Admiralty is the body of private and public law dealing with ships and those matters dealing with ships, such as ship's personnel, ports, the high seas, navigation and the financing of ships. It is one of the earliest forms of international law and largely exists to establish a common body of law and practice between nations regarding these matters. It is one of the reasons many aspect of shipping are identical in almost every country, such as the rule that vessels under power must always yield to vessels under sail.
Many jurisdictions have special Admiralty courts. In jurisdictions where there is a lot of shipping, the practice of many lawyers is often dominated by Admiralty law.
The basic rule of Admiralty is that the law that applies onboard any particular ship, both criminal law and civil law, is determined by the ship's "flag", or the country where it is currently registered. Ships are required to fly their flag of registration to clearly indicate this fact. They are also required to clearly display their port of registration on the rear of the ship, as well as the ship's name. This information indicates where the ship's records are kept, so that the ship's title can be checked to determine it's owners, as well as other records, such as any security interest against the ship.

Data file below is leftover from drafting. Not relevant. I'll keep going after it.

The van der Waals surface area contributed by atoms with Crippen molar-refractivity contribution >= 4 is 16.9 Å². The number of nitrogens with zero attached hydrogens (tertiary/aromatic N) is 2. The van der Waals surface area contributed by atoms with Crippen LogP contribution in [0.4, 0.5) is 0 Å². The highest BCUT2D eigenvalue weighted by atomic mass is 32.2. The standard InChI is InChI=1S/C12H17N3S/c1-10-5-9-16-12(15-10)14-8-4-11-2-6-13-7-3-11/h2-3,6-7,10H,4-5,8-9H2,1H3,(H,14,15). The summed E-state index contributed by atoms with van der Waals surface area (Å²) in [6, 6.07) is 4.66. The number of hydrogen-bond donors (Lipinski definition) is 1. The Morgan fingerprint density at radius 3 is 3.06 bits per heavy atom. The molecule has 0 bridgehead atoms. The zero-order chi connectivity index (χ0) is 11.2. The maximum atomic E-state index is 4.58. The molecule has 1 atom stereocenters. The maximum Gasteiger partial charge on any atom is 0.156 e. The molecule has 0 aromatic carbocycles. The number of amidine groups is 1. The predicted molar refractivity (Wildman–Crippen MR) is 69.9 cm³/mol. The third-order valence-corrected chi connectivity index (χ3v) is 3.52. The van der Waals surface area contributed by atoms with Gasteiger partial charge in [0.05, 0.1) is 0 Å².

As such, the laws of local ports where the ship might be may have limited application to that ship. For example, a ship registered in the United States that is used in the United States for a criminal purpose may be subject to forfeiture to the government. However, if that ship is registered elsewhere, the law of the jurisdiction where the ship is registered applies because a U.S. court has no jurisdiction over a ship registry in another country. Similarly, competing claims against the ship generally must be settled in the manner they would be settled in the ship's home port rather than the port where the ship is presently held.